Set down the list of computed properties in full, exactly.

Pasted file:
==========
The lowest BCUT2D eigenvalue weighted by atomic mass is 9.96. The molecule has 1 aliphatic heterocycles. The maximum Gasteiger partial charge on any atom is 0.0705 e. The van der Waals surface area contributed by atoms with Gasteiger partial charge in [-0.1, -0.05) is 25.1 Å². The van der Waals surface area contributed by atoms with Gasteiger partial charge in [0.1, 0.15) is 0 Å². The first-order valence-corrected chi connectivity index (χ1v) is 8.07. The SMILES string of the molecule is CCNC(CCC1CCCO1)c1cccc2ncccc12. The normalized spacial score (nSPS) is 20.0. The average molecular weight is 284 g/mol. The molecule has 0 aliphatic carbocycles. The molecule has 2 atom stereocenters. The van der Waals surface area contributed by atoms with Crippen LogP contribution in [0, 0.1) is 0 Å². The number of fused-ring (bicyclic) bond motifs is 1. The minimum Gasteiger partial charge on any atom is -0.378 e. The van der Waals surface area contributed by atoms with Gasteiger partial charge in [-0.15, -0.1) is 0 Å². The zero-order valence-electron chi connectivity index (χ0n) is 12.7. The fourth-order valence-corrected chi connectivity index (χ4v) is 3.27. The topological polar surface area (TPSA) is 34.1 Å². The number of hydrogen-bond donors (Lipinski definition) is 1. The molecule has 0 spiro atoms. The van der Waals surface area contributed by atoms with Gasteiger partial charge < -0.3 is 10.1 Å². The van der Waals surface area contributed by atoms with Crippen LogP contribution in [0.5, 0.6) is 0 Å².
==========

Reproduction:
The lowest BCUT2D eigenvalue weighted by atomic mass is 9.96. The molecule has 1 aliphatic heterocycles. The maximum Gasteiger partial charge on any atom is 0.0705 e. The van der Waals surface area contributed by atoms with Gasteiger partial charge in [-0.1, -0.05) is 25.1 Å². The van der Waals surface area contributed by atoms with Gasteiger partial charge in [0.1, 0.15) is 0 Å². The first-order valence-corrected chi connectivity index (χ1v) is 8.07. The SMILES string of the molecule is CCNC(CCC1CCCO1)c1cccc2ncccc12. The normalized spacial score (nSPS) is 20.0. The average molecular weight is 284 g/mol. The molecule has 0 aliphatic carbocycles. The molecule has 2 atom stereocenters. The van der Waals surface area contributed by atoms with Crippen LogP contribution in [0, 0.1) is 0 Å². The number of fused-ring (bicyclic) bond motifs is 1. The minimum Gasteiger partial charge on any atom is -0.378 e. The van der Waals surface area contributed by atoms with Gasteiger partial charge in [-0.15, -0.1) is 0 Å². The zero-order valence-electron chi connectivity index (χ0n) is 12.7. The fourth-order valence-corrected chi connectivity index (χ4v) is 3.27. The topological polar surface area (TPSA) is 34.1 Å². The number of hydrogen-bond donors (Lipinski definition) is 1. The molecule has 0 spiro atoms. The van der Waals surface area contributed by atoms with Gasteiger partial charge < -0.3 is 10.1 Å². The van der Waals surface area contributed by atoms with Crippen LogP contribution in [0.5, 0.6) is 0 Å².